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Purim, Pew and Other Godless Tales
This week, Jews around the world will read Megillat Esther, the story of an assimilated Jewish queen who saves her people. While chock-full of glamour and intrigue, perhaps the most remarkable feature of this tale is what is missing: It is the only text in the Jewish Bible that does not mention the word “God.”
Yet, despite what might seem a startling omission, this text is central to how American Jews tell the story of our people’s continued survival against all odds. The inclusion of Megillat Esther in the Jewish canon challenges us to consider the place for “godless” Jewish stories in our community today.
One of the most publicized elements of the 2013 Pew Research Center’s study, A Portrait of Jewish Americans, was the introduction of a new category of Jewishness: “Jew of No Religion.” Indeed, much of Pew’s preliminary analysis centered on comparing Jews of No Religion to their “Jewish by Religion” counterparts.
Jew of No Religion is a heuristic device that allows researchers to identify patterns in social life. As such, the category Jew of No Religion is an immensely useful tool. But there are also hazards in relying on this category as arbiter of social reality, because, of course, there is no such thing as Jew of No Religion. No one would introduce herself that way.
So what does it illuminate — and obscure — about those sorted into this category? How well does a label like Jew of No Religion help us to grapple with new developments in Jewish life, as well as in American society writ large?
Jews are not the only Americans with a seemingly contested relationship with religion. The 2012 Pew report, Nones on the Rise, provides insight into “Religious Nones” in the American population. Religious Nones are people who, when prompted in a survey, do not profess affiliation to any religion. And their numbers are increasing: the Pew study found that Nones rose from 15 percent of Americans in 2007 to close to 20 percent in 2012.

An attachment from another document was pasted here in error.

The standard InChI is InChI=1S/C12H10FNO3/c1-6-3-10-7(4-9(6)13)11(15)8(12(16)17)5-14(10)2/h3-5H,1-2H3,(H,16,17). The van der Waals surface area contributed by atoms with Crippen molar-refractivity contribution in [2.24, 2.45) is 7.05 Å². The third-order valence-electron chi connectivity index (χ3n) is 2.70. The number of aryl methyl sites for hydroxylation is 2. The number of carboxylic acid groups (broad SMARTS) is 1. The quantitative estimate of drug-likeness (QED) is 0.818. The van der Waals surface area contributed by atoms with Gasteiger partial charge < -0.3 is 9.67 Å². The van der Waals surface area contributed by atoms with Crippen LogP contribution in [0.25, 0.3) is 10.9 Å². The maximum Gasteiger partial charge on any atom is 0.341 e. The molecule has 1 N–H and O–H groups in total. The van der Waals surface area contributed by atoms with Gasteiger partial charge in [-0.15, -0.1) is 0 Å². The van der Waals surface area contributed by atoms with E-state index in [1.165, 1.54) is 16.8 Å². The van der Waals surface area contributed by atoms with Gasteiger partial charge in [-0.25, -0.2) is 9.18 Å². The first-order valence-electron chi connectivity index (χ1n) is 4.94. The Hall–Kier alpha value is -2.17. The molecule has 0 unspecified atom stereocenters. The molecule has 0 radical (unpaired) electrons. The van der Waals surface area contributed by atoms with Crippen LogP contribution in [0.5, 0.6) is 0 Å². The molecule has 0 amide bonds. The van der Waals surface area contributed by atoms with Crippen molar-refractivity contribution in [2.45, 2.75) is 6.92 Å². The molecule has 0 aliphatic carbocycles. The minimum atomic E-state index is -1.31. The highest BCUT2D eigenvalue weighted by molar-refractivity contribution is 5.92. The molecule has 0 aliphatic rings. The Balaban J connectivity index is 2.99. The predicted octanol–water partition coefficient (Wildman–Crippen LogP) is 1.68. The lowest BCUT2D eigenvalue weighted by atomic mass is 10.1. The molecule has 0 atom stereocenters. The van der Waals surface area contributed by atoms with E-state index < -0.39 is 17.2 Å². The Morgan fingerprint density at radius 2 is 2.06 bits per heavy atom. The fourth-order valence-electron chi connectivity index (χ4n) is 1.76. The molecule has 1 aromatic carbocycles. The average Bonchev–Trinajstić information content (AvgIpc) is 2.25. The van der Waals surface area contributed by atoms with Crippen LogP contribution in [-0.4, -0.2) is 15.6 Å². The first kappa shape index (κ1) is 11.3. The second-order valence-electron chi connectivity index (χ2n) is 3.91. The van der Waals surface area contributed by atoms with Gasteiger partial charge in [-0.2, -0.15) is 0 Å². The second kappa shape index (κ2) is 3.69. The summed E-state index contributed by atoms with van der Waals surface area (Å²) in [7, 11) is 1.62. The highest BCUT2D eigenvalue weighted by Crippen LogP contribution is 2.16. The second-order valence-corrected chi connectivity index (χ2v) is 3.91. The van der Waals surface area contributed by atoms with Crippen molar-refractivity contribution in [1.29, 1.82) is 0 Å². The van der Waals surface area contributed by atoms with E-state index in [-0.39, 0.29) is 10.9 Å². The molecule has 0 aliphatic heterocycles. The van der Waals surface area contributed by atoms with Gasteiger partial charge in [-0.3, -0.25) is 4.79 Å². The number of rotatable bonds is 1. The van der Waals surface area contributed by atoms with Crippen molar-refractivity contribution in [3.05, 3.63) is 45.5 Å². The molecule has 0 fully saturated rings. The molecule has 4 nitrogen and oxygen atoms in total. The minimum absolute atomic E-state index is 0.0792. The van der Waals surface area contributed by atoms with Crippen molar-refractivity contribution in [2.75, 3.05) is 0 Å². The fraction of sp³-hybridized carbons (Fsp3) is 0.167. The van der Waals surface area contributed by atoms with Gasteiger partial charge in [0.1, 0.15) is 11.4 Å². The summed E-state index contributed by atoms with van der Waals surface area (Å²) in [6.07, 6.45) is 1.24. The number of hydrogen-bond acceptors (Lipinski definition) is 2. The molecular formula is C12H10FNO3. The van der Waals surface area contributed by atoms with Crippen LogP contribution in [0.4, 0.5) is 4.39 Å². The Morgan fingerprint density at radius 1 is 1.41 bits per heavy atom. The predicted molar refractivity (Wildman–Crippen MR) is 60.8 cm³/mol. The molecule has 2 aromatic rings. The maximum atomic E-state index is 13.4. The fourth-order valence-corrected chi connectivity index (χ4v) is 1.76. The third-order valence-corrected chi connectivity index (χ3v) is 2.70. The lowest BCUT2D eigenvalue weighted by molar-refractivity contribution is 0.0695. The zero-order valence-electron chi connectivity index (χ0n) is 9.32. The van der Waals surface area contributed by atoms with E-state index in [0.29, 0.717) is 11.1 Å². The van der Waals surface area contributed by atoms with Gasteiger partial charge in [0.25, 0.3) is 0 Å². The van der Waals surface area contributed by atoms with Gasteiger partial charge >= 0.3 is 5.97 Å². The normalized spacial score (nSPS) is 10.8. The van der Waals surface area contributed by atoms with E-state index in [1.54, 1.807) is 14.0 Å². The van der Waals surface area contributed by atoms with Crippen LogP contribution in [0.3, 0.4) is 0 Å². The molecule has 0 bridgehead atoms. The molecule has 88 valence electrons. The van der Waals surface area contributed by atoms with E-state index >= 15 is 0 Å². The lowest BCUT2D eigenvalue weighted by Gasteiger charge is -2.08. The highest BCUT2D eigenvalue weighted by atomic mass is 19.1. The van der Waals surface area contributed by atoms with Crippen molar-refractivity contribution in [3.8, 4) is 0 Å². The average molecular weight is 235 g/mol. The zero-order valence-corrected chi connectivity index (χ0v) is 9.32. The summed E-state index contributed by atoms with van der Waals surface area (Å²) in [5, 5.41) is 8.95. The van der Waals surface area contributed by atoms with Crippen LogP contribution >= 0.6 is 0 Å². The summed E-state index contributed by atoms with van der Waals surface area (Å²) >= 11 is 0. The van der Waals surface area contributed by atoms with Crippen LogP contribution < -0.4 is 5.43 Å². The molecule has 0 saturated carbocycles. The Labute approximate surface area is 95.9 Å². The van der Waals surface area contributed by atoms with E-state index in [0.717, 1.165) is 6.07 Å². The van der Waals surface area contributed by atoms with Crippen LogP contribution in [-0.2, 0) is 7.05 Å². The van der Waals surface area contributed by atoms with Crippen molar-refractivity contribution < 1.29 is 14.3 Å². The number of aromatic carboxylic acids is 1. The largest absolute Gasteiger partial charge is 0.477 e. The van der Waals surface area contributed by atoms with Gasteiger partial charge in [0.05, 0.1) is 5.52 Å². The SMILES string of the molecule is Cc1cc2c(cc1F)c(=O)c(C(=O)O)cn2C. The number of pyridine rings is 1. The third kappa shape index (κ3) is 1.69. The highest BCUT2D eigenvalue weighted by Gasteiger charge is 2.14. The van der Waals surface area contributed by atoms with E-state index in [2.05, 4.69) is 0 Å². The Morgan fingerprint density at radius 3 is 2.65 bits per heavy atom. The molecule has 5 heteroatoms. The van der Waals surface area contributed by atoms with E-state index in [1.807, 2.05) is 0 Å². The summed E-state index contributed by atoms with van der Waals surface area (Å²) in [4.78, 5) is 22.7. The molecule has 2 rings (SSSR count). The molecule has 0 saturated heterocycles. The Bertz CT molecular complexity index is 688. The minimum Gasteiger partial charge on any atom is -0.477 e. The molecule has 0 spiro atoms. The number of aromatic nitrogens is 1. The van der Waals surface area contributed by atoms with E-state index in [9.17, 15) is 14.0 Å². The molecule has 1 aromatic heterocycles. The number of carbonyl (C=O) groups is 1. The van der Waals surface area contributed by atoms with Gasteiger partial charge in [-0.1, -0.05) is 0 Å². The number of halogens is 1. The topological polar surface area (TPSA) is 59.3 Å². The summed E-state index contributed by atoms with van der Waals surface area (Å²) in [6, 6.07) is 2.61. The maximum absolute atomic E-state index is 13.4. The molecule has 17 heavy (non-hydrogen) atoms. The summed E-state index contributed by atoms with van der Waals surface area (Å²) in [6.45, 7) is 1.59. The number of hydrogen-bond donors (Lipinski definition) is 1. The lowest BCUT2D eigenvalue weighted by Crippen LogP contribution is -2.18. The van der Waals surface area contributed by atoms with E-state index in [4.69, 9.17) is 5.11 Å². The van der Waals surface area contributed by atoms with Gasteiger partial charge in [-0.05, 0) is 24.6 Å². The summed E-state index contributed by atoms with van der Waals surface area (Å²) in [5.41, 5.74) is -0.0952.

It is important to note that Religious Nones are not necessarily without religious beliefs; rather, they are without religious affiliation. Among Americans as a whole, close to 70 percent of Religious Nones believe in God or a “higher spirit.” The number is notably lower among American Jews of No Religion, but still substantial: Close to half — 46 percent — of Jews of No Religion believe in God or a Universal Spirit.
No doubt many Jews of No Religion are inheritors of a rich and storied Jewish secular past. However, can we assume that all Jews of No Religion are ardent secularists looking for film festivals but not faith? What, for example, are we to make of this curious group of Jews of No Religion who believe in God? Are they secular, spiritual-but-not-religious, or something else?
Without a doubt, the Pew study and its preliminary analysis reveal important differences in patterns of beliefs, belonging and behavior. In no way can we deny the utility of this kind of analysis or suggest that it is the job of one survey to elucidate all complexities and contradictions inherent in human culture.
But the term Jew of No Religion is based on a deficit model, an old trope in social science. It looks at social actors as problems to be solved, heathens to be brought to the light. The categorical terms adopted by the Pew report and the subsequent discussion have set up markers for good and bad Jewish subjects.
Are Jews of No Religion poorly socialized Jews by Religion? It’s unlikely that all Jews of No Religion define their Jewishness by what they don’t have. Setting up criteria for Jewishness and then defining people based on their failure to meet those criteria is the happy work of Jewish social science, but it does not always allow for an understanding of the phenomena that lie beneath the labels.
What do Jews of No Religion believe — about God, religion, the good or the value of identifying as Jewish? How did they form these beliefs and how do they share them with others? While Jews of No Religion profess very low rates of membership in synagogues (4 percent) and Jewish communal groups (4 percent), they are not alone. They are part. consciously or not, of an evolving conversation about religion, spirituality and ethnicity in contemporary life.
The plot of Megillat Esther suggests that there was nothing recognizably Jewish about Mordechai and Esther from the Persian point of view. The dénouement is dependent upon Esther’s true identity being well hidden by external markers that were ultimately poor measures of her underlying Jewishness.
So as we hear the Megillah read this week, remember to listen for what isn’t there, what lies beneath, and consider making room for other godless tales in our ongoing story of what it means to be a Jewish American today.
Arielle Levites is a doctoral candidate at New York University in education and Jewish studies.